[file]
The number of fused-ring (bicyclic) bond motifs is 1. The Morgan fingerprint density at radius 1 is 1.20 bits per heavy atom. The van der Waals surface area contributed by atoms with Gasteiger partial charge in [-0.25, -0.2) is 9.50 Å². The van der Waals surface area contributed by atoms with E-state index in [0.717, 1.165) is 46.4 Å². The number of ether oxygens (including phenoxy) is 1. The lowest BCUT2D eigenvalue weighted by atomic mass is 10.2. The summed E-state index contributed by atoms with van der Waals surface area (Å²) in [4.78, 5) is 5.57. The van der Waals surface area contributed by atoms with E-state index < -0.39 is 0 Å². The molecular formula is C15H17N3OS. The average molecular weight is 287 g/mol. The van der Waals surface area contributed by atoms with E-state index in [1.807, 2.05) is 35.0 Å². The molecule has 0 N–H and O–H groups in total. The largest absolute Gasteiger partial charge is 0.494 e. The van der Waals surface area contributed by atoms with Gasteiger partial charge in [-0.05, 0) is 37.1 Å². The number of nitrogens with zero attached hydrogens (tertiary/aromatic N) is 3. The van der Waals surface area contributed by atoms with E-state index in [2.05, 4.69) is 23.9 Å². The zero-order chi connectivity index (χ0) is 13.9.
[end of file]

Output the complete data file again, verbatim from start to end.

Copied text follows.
The number of fused-ring (bicyclic) bond motifs is 1. The Morgan fingerprint density at radius 1 is 1.20 bits per heavy atom. The van der Waals surface area contributed by atoms with Gasteiger partial charge in [-0.25, -0.2) is 9.50 Å². The van der Waals surface area contributed by atoms with E-state index in [0.717, 1.165) is 46.4 Å². The number of ether oxygens (including phenoxy) is 1. The lowest BCUT2D eigenvalue weighted by atomic mass is 10.2. The summed E-state index contributed by atoms with van der Waals surface area (Å²) in [4.78, 5) is 5.57. The van der Waals surface area contributed by atoms with E-state index < -0.39 is 0 Å². The molecular formula is C15H17N3OS. The average molecular weight is 287 g/mol. The van der Waals surface area contributed by atoms with E-state index in [1.807, 2.05) is 35.0 Å². The molecule has 0 N–H and O–H groups in total. The largest absolute Gasteiger partial charge is 0.494 e. The van der Waals surface area contributed by atoms with Gasteiger partial charge in [-0.05, 0) is 37.1 Å². The number of nitrogens with zero attached hydrogens (tertiary/aromatic N) is 3. The van der Waals surface area contributed by atoms with E-state index in [2.05, 4.69) is 23.9 Å². The zero-order chi connectivity index (χ0) is 13.9.